The execution of another American citizen by the Islamic State in the span of about two weeks has put U.S. President Barack Obama in the crosshairs of a political crisis. The president is now faced with an unenviable balancing act -- taking on the Islamic State in Syria while keeping President Bashar Assad at bay.
Amid increasing political pressure to act decisively against Islamic State, which was formerly known as ISIS, Obama had, on Thursday, admitted that the U.S. government “does not have a strategy” to deal with ISIS in Syria. The U.S. has been conducting airstrikes against ISIS in Iraq for weeks now, and pressure has been mounting on Obama to expand the action into neighboring Syria.
“If there are any airstrikes in Syria, that would be another very significant change in American policy,” Elliott Abrams, a senior fellow at the Council on Foreign Relations, told CBC News. U.S. airstrikes in Iraq, which are aimed at assisting the Iraqi army and Kurdish peshmerga fighters battling ISIS, are being carried out at the invitation of the Iraqi government. In Syria, however, the U.S. lacks a partner in Assad, who will not give it a free rein to conduct military operations, Abrams added.
In any event, the Obama administration finds itself in a difficult predicament, as barely 12 months ago, it was faced with the prospect of launching airstrikes against Assad's government, which was accused of using chemical weapons against civilians in the country's protracted civil war. At the time, the U.S. Congress had waffled on authorizing airstrikes against Assad.
Obama has so far resisted calls to launch airstrikes on ISIS strongholds in Syria’s north, in an effort to avoid getting trapped in “somebody else’s civil war.” However, the execution of American journalist Steven Sotloff, just over two weeks after James Foley, another U.S. reporter, was killed by the militant group, might force him to adopt a more aggressive policy.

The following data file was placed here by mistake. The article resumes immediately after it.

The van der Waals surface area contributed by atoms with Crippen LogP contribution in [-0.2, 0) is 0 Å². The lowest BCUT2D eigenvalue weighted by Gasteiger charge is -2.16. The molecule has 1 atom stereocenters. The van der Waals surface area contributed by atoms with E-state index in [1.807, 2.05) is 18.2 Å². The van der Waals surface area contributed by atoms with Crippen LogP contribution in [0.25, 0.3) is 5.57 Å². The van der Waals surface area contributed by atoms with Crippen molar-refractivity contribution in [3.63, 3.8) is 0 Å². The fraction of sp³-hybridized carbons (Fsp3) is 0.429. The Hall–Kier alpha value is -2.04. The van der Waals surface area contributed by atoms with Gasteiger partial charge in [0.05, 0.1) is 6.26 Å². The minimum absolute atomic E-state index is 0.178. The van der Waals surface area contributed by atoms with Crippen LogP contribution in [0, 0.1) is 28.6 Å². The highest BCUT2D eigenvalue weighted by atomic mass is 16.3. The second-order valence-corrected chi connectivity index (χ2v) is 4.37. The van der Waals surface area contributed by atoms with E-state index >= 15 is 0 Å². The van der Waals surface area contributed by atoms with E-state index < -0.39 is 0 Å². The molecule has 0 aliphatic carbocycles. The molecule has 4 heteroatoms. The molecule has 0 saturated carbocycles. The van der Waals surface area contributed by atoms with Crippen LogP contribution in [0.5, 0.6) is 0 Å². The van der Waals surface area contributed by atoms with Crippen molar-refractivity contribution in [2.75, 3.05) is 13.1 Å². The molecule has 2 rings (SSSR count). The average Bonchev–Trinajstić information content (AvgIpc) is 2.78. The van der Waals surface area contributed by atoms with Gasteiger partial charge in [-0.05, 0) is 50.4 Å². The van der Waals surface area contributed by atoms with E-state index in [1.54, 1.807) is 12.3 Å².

In August last year, U.S. Secretary of State John Kerry had called Assad a “thug and murderer” after evidence emerged of pro-Assad forces using chemical weapons on its citizens. If Obama now decides to launch airstrikes in Syria against ISIS, he might be involuntarily aiding Assad.
On Thursday, U.S. Army General Martin Dempsey -- chairman of the Joint Chiefs of Staff -- said that ISIS militants cannot be stopped unless their Syrian sanctuary is destroyed.
"Can they be defeated without addressing that part of their organization which resides in Syria? The answer is no," he reportedly said, at a Pentagon press conference. “That (sanctuary) will have to be addressed on both sides of what is essentially at this point a nonexistent border.”
Shadi Hamid, an expert on Islamist groups at The Brookings Institution, a Washington-based think tank, told McClatchyDC, a news website, that it was “pure fantasy” to assume that the conflict in Iraq can be separated from the Syrian civil war.
“This is what's so worrying about the Obama administration's approach. There is no plan. There is no vision on that front. There is no effort to talk about Syria in a different way.”
However, following the latest beheading, Obama might find political compulsions in Washington hard to resist. Members of Congress, including many Democrats, are now demanding that the president present a comprehensive strategy to respond to the ISIS threat.
“We must use every tool at our disposal, short of introducing ground forces in combat roles, to put an end to the threat they pose to our national security," Democratic Senator Jeanne Shaheen said Tuesday, according to a CNN report.
With ISIS now threatening to kill a captive British national, the pressure on Obama to act is only expected to increase, both domestically as well as internationally.
On Wednesday, Obama, speaking at a press conference in Tallinn, Estonia, reportedly said: “It’s not only that we’re going to be bringing to justice those who perpetrated this terrible crime against (Foley and Sotloff), more broadly the United States will continue to lead a regional and international effort against the kind of barbaric and ultimately empty vision that (ISIS) represents. That’s going to take some time but we’re going to get it done. I’m confident of it,” the Washington Times reported.